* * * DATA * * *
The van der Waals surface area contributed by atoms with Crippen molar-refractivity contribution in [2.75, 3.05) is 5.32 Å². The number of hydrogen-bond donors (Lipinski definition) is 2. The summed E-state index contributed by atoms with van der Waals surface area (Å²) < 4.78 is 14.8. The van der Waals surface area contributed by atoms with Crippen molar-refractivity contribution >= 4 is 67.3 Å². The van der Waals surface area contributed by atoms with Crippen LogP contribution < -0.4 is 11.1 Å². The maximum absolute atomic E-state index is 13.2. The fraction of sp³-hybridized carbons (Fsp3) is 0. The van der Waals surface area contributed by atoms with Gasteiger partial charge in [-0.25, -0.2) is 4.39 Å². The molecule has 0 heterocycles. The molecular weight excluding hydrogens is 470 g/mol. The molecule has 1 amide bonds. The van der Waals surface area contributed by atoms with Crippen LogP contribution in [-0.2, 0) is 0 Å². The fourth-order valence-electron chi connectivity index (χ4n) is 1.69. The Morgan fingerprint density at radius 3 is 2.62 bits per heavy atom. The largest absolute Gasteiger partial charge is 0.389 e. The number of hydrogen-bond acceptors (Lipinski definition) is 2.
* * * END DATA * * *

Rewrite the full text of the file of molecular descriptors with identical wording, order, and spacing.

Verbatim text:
The van der Waals surface area contributed by atoms with Crippen molar-refractivity contribution in [2.75, 3.05) is 5.32 Å². The number of hydrogen-bond donors (Lipinski definition) is 2. The summed E-state index contributed by atoms with van der Waals surface area (Å²) < 4.78 is 14.8. The van der Waals surface area contributed by atoms with Crippen molar-refractivity contribution >= 4 is 67.3 Å². The van der Waals surface area contributed by atoms with Crippen LogP contribution < -0.4 is 11.1 Å². The maximum absolute atomic E-state index is 13.2. The fraction of sp³-hybridized carbons (Fsp3) is 0. The van der Waals surface area contributed by atoms with Gasteiger partial charge in [-0.25, -0.2) is 4.39 Å². The molecule has 0 heterocycles. The molecular weight excluding hydrogens is 470 g/mol. The molecule has 1 amide bonds. The van der Waals surface area contributed by atoms with Crippen LogP contribution in [-0.2, 0) is 0 Å². The fourth-order valence-electron chi connectivity index (χ4n) is 1.69. The Morgan fingerprint density at radius 3 is 2.62 bits per heavy atom. The largest absolute Gasteiger partial charge is 0.389 e. The number of hydrogen-bond acceptors (Lipinski definition) is 2.